Published: Jan 1999
| ||Format||Pages||Price|| |
|PDF (436K)||31||$25||  ADD TO CART|
|Complete Source PDF (9.6M)||109||$519||  ADD TO CART|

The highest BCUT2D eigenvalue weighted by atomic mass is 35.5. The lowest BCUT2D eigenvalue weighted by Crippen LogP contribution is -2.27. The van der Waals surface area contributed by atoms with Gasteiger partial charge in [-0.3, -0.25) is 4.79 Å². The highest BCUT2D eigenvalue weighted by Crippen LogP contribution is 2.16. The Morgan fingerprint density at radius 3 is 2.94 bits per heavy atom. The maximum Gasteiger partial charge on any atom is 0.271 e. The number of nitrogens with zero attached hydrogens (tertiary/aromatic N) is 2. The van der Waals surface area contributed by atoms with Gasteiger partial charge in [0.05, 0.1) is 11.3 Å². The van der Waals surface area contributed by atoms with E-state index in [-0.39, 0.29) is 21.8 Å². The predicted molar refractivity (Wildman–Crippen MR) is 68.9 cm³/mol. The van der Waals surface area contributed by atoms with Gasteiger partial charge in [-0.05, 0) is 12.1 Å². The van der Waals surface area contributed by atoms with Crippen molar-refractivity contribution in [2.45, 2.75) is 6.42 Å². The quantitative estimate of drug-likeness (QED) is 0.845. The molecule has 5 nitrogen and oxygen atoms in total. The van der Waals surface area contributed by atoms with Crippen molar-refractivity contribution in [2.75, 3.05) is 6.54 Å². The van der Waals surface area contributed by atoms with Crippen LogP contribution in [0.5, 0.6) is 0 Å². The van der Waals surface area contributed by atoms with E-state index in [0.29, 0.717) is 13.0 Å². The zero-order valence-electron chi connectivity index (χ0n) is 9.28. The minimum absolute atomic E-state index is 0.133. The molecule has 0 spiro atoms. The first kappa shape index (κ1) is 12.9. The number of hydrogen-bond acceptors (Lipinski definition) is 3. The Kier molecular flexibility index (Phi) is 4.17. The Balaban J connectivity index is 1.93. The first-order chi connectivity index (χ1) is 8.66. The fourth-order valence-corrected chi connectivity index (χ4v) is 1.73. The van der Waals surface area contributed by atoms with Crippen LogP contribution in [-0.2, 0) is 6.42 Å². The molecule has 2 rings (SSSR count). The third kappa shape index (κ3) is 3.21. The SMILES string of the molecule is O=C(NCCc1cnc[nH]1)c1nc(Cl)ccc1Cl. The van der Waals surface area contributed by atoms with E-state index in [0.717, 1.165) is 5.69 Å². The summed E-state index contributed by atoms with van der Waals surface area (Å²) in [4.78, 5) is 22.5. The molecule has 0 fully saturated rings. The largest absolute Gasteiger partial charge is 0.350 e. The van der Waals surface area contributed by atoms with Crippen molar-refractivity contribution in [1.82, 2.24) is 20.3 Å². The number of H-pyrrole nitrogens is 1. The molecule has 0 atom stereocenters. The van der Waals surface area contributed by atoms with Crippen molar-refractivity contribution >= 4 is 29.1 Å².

THE OBJECTIVE in the structural design of large complex structures, such as bridges, ships, pressure vessels, buildings, etc., is to optimize the desired performance, safety requirements, and cost (i.e., the overall cost of materials, design, fabrication, operation, and maintenance). In other words, the purpose of engineering design is to produce a structure that will perform the operating function efficiently, safely, and economically. To achieve these objectives, engineers make predictions of service loads and conditions, calculate stresses in various structural members resulting from these loads and service conditions, and compare these stresses with the critical stresses for the particular failure modes that may lead to failure of the structure. Members are then proportioned and materials specified so that failure does not occur by any of the possible failure modes. Because the response to loading can be a function of the member geometry, an iterative process may be necessary.